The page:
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These Towns and Counties Across America Just Banned Oil and Gas Fracking

Cities in Texas and Ohio that sit atop two of America's most productive oil and gas regions say they've had enough of the controversial extraction technique.

by Laura Dattaro
Nov 5 2014, 9:35pm

Image via AP/Tony Gutierrez

Voters in Denton, Texas approved on Tuesday a ban on horizontal, hydraulic fracturing, sending a message to the fossil fuel sector that concerns about air and water quality in some areas of the country may be trumping concerns about the economy — even in the region where fracking was pioneered.

More than 58 percent of voters in Denton, a town of 123,000 people located northwest of Dallas, supported the ban. Denton sits atop the Barnett shale formation, where the technique of fracking was first used commercially. Companies operating in the Barnett now produce more than 4,000 barrels of oil and nearly five billion cubic feet of natural gas per day. Denton, alone, is dotted with roughly 270 gas wells.

"If this place in the heart of the oil and gas industry can't live with fracking, then who can," said Bruce Baizel, energy program director at Earthworks.

The Denton Drilling Awareness Group, headed by local nurse named Cathy McMullen, collected 2,000 signatures to qualify the issue for the ballot, after the city council refused to vote on a ban.

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Industry groups and some state politicians have promised to fight the ban in the courts, saying that localities lack the authority to issue such prohibitions. Denton Mayor Chris Watts said he would defend the ban against these legal challenges.

Proponents of the ban were outspent by over 10-1. Denton Taxpayers for a Strong Economy raised about $700,000 to oppose the ban, with donations coming from Chevron, Occidental Petroleum, EnerVest, XTO Energy and Devon Energy, while the Frack Free Denton Group raised about $75,000.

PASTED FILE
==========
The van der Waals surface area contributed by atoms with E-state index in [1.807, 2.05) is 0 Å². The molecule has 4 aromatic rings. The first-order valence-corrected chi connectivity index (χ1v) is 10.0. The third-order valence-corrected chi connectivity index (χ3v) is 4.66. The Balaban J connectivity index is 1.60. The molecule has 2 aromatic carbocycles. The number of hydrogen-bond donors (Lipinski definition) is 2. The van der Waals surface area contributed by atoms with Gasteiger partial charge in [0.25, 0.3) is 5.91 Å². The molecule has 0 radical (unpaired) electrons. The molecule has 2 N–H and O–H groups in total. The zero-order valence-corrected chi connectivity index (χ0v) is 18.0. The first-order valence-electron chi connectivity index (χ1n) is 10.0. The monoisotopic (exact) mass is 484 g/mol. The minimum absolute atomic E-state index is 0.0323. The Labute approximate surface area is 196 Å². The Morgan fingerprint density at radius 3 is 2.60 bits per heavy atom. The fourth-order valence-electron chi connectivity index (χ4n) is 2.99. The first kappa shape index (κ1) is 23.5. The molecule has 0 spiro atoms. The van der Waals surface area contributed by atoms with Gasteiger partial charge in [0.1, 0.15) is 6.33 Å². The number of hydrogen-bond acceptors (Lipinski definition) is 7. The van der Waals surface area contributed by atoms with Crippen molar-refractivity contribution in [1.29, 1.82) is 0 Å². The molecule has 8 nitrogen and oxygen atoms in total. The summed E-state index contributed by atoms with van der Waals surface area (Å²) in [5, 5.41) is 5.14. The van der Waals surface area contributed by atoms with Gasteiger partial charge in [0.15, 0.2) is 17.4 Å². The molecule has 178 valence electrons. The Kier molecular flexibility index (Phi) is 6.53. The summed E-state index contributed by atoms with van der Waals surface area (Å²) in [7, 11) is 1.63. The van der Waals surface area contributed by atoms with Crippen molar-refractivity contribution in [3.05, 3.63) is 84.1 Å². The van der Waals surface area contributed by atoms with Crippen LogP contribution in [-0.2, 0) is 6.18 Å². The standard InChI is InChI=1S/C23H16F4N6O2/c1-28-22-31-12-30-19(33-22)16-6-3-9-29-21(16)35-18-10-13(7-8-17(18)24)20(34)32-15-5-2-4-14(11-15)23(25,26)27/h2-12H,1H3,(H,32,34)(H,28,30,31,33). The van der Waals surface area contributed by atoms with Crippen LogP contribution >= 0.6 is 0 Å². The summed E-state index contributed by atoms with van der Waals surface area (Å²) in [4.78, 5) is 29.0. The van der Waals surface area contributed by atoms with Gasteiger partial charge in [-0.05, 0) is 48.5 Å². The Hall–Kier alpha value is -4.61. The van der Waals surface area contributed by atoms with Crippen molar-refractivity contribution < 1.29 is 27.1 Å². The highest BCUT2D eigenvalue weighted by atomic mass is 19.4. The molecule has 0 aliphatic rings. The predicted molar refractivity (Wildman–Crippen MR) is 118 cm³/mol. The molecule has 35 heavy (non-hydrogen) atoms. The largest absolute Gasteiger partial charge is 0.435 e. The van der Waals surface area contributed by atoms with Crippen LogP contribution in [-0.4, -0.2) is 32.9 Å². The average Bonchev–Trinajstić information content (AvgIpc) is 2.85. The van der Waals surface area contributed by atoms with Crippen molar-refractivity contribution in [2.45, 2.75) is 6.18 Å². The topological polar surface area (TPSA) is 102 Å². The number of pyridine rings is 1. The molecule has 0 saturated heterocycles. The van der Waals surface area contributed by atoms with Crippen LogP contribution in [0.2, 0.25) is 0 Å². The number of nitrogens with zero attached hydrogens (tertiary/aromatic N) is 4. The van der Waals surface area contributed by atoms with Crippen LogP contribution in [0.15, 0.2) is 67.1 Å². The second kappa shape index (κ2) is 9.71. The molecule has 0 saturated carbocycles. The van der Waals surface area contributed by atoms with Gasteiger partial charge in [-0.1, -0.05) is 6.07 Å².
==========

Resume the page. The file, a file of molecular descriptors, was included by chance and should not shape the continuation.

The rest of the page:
"At the end of the day," Scott Anderson of the Environmental Defense Fund told VICE News, "companies need to find ways to work constructively with local officials, and local officials with companies, to protect the legitimate interests of local communities in protecting the environment, public health, and quality of life."

'The American people don't want restrictions to limit this American energy renaissance.'

Denton isn't the only locality in the heart of America's boom in fossil fuel production to reject oil and gas fracking. In Ohio, a state that's seen an eight-fold increase in natural gas production from the Utica shale formation since 2012, the southeastern city of Athens approved its own ban. Seventy-eight percent of voters supported the measure. A similar ban in the town of 25,000 was defeated last year.

"People in local communities, we had the legislature take local control away," Alison Auciello, Ohio organizer for Food and Water Watch, told VICE News. "This measure was a way for them to assert their authority again, and in Athens they decided: 'No,' we don't want fracking."

Three other Ohio cities took up prohibitions — Gates Mills, Kent, and Youngstown. Voters in each of those localities rejected the bans. Previously, Broadview Heights, Mansfield, Oberlin, and Yellow Springs, Ohio have approved restrictions on oil and natural gas fracking. 

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California's Mendocino and San Benito counties passed bans, while Santa Barbara County rejected one. While no fracking activities are currently underway in any of those counties, all three sit atop the petroleum-rich Monterey shale formation, estimated to hold more than 10 billion barrels of oil.

"It's still on the table that the Monterey is a significant resource," Bruce Luyendyk, a geologist and retired professor at the University of California-Santa Barbara, and supporter of the fracking ban, said. "I think that's very much the issue for oil companies."

But with Republicans winning control of both houses of Congress, fossil fuel industry groups are batting down the significance of the bans.

"I think what you see in the [election results] is the American people don't want restrictions to limit this American energy renaissance," Jack Gerard, President and CEO of the American Petroleum Institute, said during a Wednesday afternoon press conference. "It's really a question of education, reaching out to the American people. They get it."

Follow Laura Dattaro on Twitter: @ldattaro